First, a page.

On Saturday, the 1960 Pittsburgh Pirates were celebrated. Fifty-five years ago this October, that team was immortalized as World Series Champions.
History was made that summer at Forbes Field, when the 1960 squad won 95 games, lost 59 and had one tie. They won the National League pennant and went on to play the New York Yankees in the World Series.
During that seven-game duel with the Yankees, a series in which the Pirates were outscored, outhit and outerrored, they came out victorious with the only walk-off home run in Game 7 of the World Series courtesy of second baseman, Bill Mazeroski.
Thinking back to that 1960 team makes one begin to think back on baseball as a whole in the city of steel.
Baseball history in the Steel City is unlike any other. Professional baseball has been a part of this city dating back to 1876. Originally the Allegheny Alleghenys (This was common back in those days), then becoming the Pittsburgh Alleghenys in 1887, then finally the Pirates in 1891.
Pittsburgh is also the only city to be the home of two Negro League teams in the Pittsburgh Crawfords and the Homestead Grays.
Over time, the organization and city have experienced the highest of highs, winning five World Series championships, and the lowest of lows, 20 years of losing. From Maz’s Game 7 walk-off, to Sid Bream being called safe at home in NLCS in 1992, and the Blackout of the Wild Card game just a few years ago, baseball is the heart and soul of the great city of Pittsburgh.
From the players of old Wagner, Waner, Traynor and Kiner to the names from our parents generation Mazeroski, Stargell, Law, Tekulve and Clemente to the names of our generation, McCutchen, Cole, Liriano, Polanco and Marte. The coaches like Murtaugh, Tanner, Leyland and Hurdle.
Exposition Park to Forbes Field to Three Rivers Stadium and the gem that is PNC Park; the great stadiums of past and present have hosted many of memorable, historic games. The first ever World Series played in our back yard at Exposition Park. The 1960 World Series being walked off in Game 7 by Maz at Forbes Field. PNC Park being on the national stage as the Blackout and skyline took baseball by storm in 2013 in the Wild Card game.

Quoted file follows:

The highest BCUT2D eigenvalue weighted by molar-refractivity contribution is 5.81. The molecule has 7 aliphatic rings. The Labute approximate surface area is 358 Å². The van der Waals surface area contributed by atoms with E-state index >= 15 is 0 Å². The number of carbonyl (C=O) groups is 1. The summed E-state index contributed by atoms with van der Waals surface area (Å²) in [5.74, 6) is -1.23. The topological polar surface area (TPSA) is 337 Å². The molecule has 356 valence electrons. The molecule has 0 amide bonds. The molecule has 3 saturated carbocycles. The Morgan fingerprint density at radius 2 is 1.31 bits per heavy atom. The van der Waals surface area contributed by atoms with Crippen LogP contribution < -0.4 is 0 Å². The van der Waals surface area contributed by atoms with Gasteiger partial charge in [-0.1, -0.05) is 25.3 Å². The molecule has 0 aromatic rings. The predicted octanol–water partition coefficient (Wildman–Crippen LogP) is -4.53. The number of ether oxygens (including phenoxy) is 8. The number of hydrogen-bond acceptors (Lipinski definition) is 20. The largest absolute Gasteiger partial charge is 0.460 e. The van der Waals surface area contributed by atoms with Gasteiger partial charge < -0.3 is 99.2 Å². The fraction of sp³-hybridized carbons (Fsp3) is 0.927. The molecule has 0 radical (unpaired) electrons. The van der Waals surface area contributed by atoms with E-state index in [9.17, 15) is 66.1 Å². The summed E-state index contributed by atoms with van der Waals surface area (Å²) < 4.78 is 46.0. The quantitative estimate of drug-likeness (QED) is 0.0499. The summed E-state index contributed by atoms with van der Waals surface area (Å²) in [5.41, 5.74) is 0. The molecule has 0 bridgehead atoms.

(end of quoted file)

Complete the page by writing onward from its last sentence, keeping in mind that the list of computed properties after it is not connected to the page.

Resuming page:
Baseball and Pittsburgh go together like ketchup on a hot dog, a ball and glove. It is a history shared as rich as any I can think of outside of Cooperstown.
Children born in 2013 or later, only know the Pirates as a winning, playoff team, who have become a perennial NL Central power for years to come. Those born prior to 2013 know Pittsburgh’s baseball team to be the lovable losers who lost for 20 straight seasons and have taken Major League Baseball by storm since 2013.
Baseball in the city of Pittsburgh is back and not going anywhere for the foreseeable future. Pennant races at PNC Park on the North Shore of Pittsburgh are an incredible thing. The city skyline prominently over the shoulders of outfielders in Gregory Polanco and Andrew McCutchen, showing off how beautiful a stadium this city has. The stadium packed to the brim with Pirates fans shows a city, a fan base, reuniting with our Nation’s Pastime.
As you walk across the Clemente Bridge to get to PNC Park or walk around the North Shore, you see the statues of the immortal Roberto Clemente, Willie Stargell, Honus Wagner and Mazeroski keeping watch over the beautiful stadium. Take a moment and close your eyes, think back on all of the rich history this sport has had in this city. And as you hear the sax-man play in the background, imagine the history you are being a part of, the history being made by this generation’s Pirates baseball team.